Family:Whitney, Henry (1772-1812)

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Henry5 Whitney (Henry4, Josiah3, John2, Henry1), son of Henry4 and Eunice Clark) Whitney, was born 30 Jul 1772, Derby, CT, baptized 2 Aug 1772, Derby, CT, and died 12 Mar 1812, New York, NY.[1]

He married, 30 Jul 1808, New York, NY, Mary Suydam, daughter of Hendrick and Phoebe (Skidmore) Suydam. She was born 15 Sep 1780, Hallett's Cove, NY, and died 5 Aug 1867, Brooklyn, NY. She married secondly, 1 Feb 1821, Hallett's Cove, NY, Adrian Van Sinderen.

Phoenix says the following:

Henry Whitney, b. at Derby, Conn., 30 July 1772; bap. in the Congregational Church at Derby, 2 Aug. 1772; a merchant in New York City; was married on Saturday evening, 30 July 1808, by Rev. Dr. Abeel, Dutch Reformed, to Mary Suydam, dau. of Hendrick and Phoebe (Skidmore) Suydam, of Hallett's Cove, L. I., where she was born 15 Sept. 1780. They dwelt, in 1809 and 1810, at 3 Stone Street, New York, directly opposite the house of his brother, Stephen Whitney; in 1811, at 75 Broadway, where he died, at 6 o'clock, on Saturday morning, 12 March 1812, of a malignant croup, which attacked him on the previous Thursday. He is buried in the Whitney Mortuary Chapel, Greenwood Cemetery.
He was a member of the honorable and highly respected film of Lawrence and Whitney, shippers, of New York City. They were, as we learn from the City Directory, at 12 Burling Slip, in 1793; cor. of Front Street and Burling Slip, 1794; 176 Front Street 1795; 181 Front Street 1796; 180 Front Street, 1797; 178 Front Street, 1798-1800; 182 Front Street 1801-1803; 167 Front Street, 1804; 85 South Street, 1805-1806; 185 Front Street, 1808-1812; and at 91 South Street in 1813-1814.
The general estimate of his character may be inferred from the following obituary notice, which appeared in The Evening Post: "In the lamented death of this worthy and excellent man, society has sustained no common loss. He was endowed with a penetrating and judicious mind, and his heart was the abode of every amiable and social virtue. To an invincible integrity, and elevated sense of honor, that rendered him one of the brightest ornaments of the mercantile profession, he united a philanthropy or disposition, and suavity of manners, which justly acquired him the affectionate esteem of all who had the pleasure of his acquaintance. To his chosen friends, he was peculiarly dear; he gave them his whole heart, and received their unlimited affection in return. Perhaps a more pure and ingenuous spirit never animated the human form. In the fortieth year of his age; in the meridian of usefulness, and vigor of health, he was suddenly arrested by a most formidable disease which baffled the efforts of medical skill, and in ahout 36 hours, terminated his life. The excrucating agonies of his disorder he endured with the magnanimity of a man, and submitted to his fate with the meekness and resignation of a Christian. He has left behind him 'a sadly pleasing name, a name ever to be remembered with a sigh.' To a fond wife, the loss is irreparable; the hearts of an affectionate sister and brothers must long smart under the bereavement, and our city will deeply sympathize with them in this afflictive dispensation.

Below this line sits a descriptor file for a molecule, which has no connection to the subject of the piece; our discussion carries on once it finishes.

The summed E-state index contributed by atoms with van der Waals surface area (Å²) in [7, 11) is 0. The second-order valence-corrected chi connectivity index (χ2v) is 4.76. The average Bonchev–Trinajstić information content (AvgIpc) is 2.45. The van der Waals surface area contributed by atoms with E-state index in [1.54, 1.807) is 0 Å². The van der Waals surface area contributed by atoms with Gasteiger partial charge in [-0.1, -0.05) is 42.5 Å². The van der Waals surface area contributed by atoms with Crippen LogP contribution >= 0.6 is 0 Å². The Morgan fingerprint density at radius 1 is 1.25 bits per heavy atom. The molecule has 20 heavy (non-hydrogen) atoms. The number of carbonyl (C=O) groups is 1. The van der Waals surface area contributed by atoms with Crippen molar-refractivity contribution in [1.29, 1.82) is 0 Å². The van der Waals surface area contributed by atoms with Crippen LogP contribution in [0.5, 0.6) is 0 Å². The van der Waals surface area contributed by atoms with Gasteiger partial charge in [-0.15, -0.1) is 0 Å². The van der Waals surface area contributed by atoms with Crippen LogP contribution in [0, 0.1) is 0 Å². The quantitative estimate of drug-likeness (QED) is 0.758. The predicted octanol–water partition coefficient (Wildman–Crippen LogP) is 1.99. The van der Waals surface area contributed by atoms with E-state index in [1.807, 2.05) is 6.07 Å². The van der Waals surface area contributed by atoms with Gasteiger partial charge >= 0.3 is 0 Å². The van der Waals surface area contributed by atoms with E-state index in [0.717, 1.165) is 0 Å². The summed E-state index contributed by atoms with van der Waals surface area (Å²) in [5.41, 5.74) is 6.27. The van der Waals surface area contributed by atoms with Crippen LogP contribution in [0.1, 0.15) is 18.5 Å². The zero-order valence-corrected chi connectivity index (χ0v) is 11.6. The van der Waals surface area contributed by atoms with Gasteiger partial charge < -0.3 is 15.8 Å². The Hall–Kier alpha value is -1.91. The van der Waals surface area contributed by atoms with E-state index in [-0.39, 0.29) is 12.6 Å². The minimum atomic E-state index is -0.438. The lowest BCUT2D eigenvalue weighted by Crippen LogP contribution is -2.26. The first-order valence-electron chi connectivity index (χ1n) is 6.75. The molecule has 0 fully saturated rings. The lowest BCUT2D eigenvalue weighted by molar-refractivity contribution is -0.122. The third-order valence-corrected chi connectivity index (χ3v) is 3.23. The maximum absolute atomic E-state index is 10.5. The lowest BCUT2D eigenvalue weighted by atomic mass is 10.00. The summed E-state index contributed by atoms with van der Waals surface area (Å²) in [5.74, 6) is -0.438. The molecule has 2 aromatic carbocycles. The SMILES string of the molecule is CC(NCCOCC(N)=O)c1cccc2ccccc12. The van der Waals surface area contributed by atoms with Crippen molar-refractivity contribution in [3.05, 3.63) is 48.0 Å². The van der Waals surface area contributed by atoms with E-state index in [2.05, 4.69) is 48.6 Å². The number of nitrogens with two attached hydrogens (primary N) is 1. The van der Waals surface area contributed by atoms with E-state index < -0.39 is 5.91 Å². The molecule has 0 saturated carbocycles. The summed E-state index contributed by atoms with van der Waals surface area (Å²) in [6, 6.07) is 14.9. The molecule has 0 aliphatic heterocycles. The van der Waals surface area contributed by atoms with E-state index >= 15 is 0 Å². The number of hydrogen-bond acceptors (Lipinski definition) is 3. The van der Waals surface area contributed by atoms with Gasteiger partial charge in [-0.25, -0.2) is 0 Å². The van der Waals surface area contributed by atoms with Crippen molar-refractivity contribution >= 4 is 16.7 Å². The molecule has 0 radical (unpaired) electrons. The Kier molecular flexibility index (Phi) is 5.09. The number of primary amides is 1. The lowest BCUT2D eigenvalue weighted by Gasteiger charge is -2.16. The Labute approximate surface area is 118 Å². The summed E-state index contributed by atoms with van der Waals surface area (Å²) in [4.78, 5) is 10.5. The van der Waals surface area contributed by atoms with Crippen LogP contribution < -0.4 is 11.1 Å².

He had two children, the first of whom died at birth. The second, born in Ap. 1812, three weeks after the father's death, lived only seven hours, dying, apparently, from the same disease of the throat which proved fatal to him.
His widow was married (2d), on Thursday evening, 1 Feb 1821, in her mother's house at Hallett's Cove, by Rev. John Goldsmith, pastor of the Presbyterian Church of Newtown, L. I., to Adrian Van Sinderen, a retired merchant, of Newtown. She died at No. 109 Remsen Street, Brooklyn, N.Y., 5 Aug. 1867; and was buried at Newtown.
Mr. Van Sinderen was born at Flatlands, L.I., in 1772 and died 20 Aug. 1843. He was son of Ulpian and Magdalen (Bancker) Van Sinderen; g. son of Rev. Ulpian Van Sinderen, pastor of Flatbush, who came from Holland in 1747, and his wife, Cornelia Schenck; and g. g. son of Rev. Hotso Van Sinderen, who lived and died in Holland. His first wife, whom he married in 1797, at Newtown, was Mary Lawrence, dau. of Capt Thomas and Elizabeth (Fish) Lawrence, g. dau. of John and Patience (Sackett} Lawrence, g. g. dau. of John and Deborah (Woodhull) Lawrence, and g. g. g. dau. of Major Thomas and Mary Lawrence--all of Newown, L. I.

Children of Henry5 and Mary (Suydam) Whitney:

i. (child)6 Whitney, d. at birth, New York, NY.
ii. (child) Whitney, b. Apr 1812, New York, NY; d. Apr 1812, New York, NY, aged 7 hours.

Census

  • 1810: not found.

References

1.^  "Henry [Whitney], merchant, [died] at New York. Gazette of March 28, 1812," according to Rhode Island, Vital Records.


Copyright © 2007, 2017, Robert L. Ward and the Whitney Research Group.

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